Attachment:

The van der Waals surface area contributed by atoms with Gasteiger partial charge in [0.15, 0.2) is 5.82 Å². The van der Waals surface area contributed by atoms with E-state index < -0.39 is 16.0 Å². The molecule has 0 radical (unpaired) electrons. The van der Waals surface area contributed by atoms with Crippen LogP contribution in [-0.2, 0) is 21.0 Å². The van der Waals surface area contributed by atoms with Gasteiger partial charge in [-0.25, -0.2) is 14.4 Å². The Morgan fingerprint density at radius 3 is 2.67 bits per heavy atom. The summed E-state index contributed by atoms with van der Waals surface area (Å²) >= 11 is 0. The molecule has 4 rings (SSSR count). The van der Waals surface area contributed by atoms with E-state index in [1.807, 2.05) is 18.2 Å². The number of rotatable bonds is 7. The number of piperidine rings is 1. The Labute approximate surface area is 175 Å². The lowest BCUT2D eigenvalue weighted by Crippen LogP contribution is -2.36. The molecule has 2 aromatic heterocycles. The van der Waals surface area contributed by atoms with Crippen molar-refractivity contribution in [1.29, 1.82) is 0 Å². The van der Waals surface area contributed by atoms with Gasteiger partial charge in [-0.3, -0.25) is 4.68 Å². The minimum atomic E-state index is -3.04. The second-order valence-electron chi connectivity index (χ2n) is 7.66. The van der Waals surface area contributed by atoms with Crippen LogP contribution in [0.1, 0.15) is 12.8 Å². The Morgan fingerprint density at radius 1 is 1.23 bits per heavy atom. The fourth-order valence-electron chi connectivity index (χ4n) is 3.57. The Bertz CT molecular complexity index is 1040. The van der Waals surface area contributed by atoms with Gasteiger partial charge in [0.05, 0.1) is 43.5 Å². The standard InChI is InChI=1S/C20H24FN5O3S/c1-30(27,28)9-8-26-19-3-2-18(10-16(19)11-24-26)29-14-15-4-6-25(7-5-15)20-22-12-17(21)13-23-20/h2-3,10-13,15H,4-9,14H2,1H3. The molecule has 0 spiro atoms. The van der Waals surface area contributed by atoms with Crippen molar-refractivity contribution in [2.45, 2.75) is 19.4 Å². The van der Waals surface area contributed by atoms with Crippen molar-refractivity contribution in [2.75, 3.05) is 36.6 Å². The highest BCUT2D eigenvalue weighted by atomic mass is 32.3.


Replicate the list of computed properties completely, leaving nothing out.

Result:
The van der Waals surface area contributed by atoms with Gasteiger partial charge in [0.15, 0.2) is 5.82 Å². The van der Waals surface area contributed by atoms with E-state index < -0.39 is 16.0 Å². The molecule has 0 radical (unpaired) electrons. The van der Waals surface area contributed by atoms with Crippen LogP contribution in [-0.2, 0) is 21.0 Å². The van der Waals surface area contributed by atoms with Gasteiger partial charge in [-0.25, -0.2) is 14.4 Å². The Morgan fingerprint density at radius 3 is 2.67 bits per heavy atom. The summed E-state index contributed by atoms with van der Waals surface area (Å²) >= 11 is 0. The molecule has 4 rings (SSSR count). The van der Waals surface area contributed by atoms with E-state index in [1.807, 2.05) is 18.2 Å². The number of rotatable bonds is 7. The number of piperidine rings is 1. The Labute approximate surface area is 175 Å². The lowest BCUT2D eigenvalue weighted by Crippen LogP contribution is -2.36. The molecule has 2 aromatic heterocycles. The van der Waals surface area contributed by atoms with Crippen molar-refractivity contribution in [1.29, 1.82) is 0 Å². The van der Waals surface area contributed by atoms with Gasteiger partial charge in [-0.3, -0.25) is 4.68 Å². The minimum atomic E-state index is -3.04. The second-order valence-electron chi connectivity index (χ2n) is 7.66. The van der Waals surface area contributed by atoms with Crippen LogP contribution in [0.1, 0.15) is 12.8 Å². The Morgan fingerprint density at radius 1 is 1.23 bits per heavy atom. The fourth-order valence-electron chi connectivity index (χ4n) is 3.57. The Bertz CT molecular complexity index is 1040. The van der Waals surface area contributed by atoms with Gasteiger partial charge in [0.05, 0.1) is 43.5 Å². The standard InChI is InChI=1S/C20H24FN5O3S/c1-30(27,28)9-8-26-19-3-2-18(10-16(19)11-24-26)29-14-15-4-6-25(7-5-15)20-22-12-17(21)13-23-20/h2-3,10-13,15H,4-9,14H2,1H3. The molecule has 0 spiro atoms. The van der Waals surface area contributed by atoms with Crippen molar-refractivity contribution in [2.45, 2.75) is 19.4 Å². The van der Waals surface area contributed by atoms with Crippen molar-refractivity contribution in [2.75, 3.05) is 36.6 Å². The highest BCUT2D eigenvalue weighted by atomic mass is 32.3.